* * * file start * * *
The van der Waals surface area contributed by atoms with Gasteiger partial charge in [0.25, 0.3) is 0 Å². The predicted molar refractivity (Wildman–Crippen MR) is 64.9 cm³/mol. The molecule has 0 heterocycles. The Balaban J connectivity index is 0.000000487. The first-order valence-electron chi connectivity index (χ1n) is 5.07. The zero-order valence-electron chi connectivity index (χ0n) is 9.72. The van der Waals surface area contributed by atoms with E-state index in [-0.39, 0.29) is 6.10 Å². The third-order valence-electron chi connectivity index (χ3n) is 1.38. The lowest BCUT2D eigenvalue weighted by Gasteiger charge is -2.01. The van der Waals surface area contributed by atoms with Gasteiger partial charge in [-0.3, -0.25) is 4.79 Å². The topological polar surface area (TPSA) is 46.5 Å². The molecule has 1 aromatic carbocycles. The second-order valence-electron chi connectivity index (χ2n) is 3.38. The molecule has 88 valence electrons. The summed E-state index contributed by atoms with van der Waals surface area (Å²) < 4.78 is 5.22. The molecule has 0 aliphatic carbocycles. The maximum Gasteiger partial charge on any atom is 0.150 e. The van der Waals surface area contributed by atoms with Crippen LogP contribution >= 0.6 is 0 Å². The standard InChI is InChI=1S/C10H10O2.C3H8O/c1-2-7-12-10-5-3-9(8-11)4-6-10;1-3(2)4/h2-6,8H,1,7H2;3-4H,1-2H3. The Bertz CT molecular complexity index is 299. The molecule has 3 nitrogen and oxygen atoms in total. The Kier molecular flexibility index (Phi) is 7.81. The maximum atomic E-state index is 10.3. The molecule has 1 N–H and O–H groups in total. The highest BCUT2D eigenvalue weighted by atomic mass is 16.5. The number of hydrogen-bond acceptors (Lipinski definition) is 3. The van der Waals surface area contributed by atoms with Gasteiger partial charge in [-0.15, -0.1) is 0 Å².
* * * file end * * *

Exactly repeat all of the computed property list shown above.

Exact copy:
The van der Waals surface area contributed by atoms with Gasteiger partial charge in [0.25, 0.3) is 0 Å². The predicted molar refractivity (Wildman–Crippen MR) is 64.9 cm³/mol. The molecule has 0 heterocycles. The Balaban J connectivity index is 0.000000487. The first-order valence-electron chi connectivity index (χ1n) is 5.07. The zero-order valence-electron chi connectivity index (χ0n) is 9.72. The van der Waals surface area contributed by atoms with E-state index in [-0.39, 0.29) is 6.10 Å². The third-order valence-electron chi connectivity index (χ3n) is 1.38. The lowest BCUT2D eigenvalue weighted by Gasteiger charge is -2.01. The van der Waals surface area contributed by atoms with Gasteiger partial charge in [-0.3, -0.25) is 4.79 Å². The topological polar surface area (TPSA) is 46.5 Å². The molecule has 1 aromatic carbocycles. The second-order valence-electron chi connectivity index (χ2n) is 3.38. The molecule has 88 valence electrons. The summed E-state index contributed by atoms with van der Waals surface area (Å²) < 4.78 is 5.22. The molecule has 0 aliphatic carbocycles. The maximum Gasteiger partial charge on any atom is 0.150 e. The van der Waals surface area contributed by atoms with Crippen LogP contribution >= 0.6 is 0 Å². The standard InChI is InChI=1S/C10H10O2.C3H8O/c1-2-7-12-10-5-3-9(8-11)4-6-10;1-3(2)4/h2-6,8H,1,7H2;3-4H,1-2H3. The Bertz CT molecular complexity index is 299. The molecule has 3 nitrogen and oxygen atoms in total. The Kier molecular flexibility index (Phi) is 7.81. The maximum atomic E-state index is 10.3. The molecule has 1 N–H and O–H groups in total. The highest BCUT2D eigenvalue weighted by atomic mass is 16.5. The number of hydrogen-bond acceptors (Lipinski definition) is 3. The van der Waals surface area contributed by atoms with Gasteiger partial charge in [-0.15, -0.1) is 0 Å².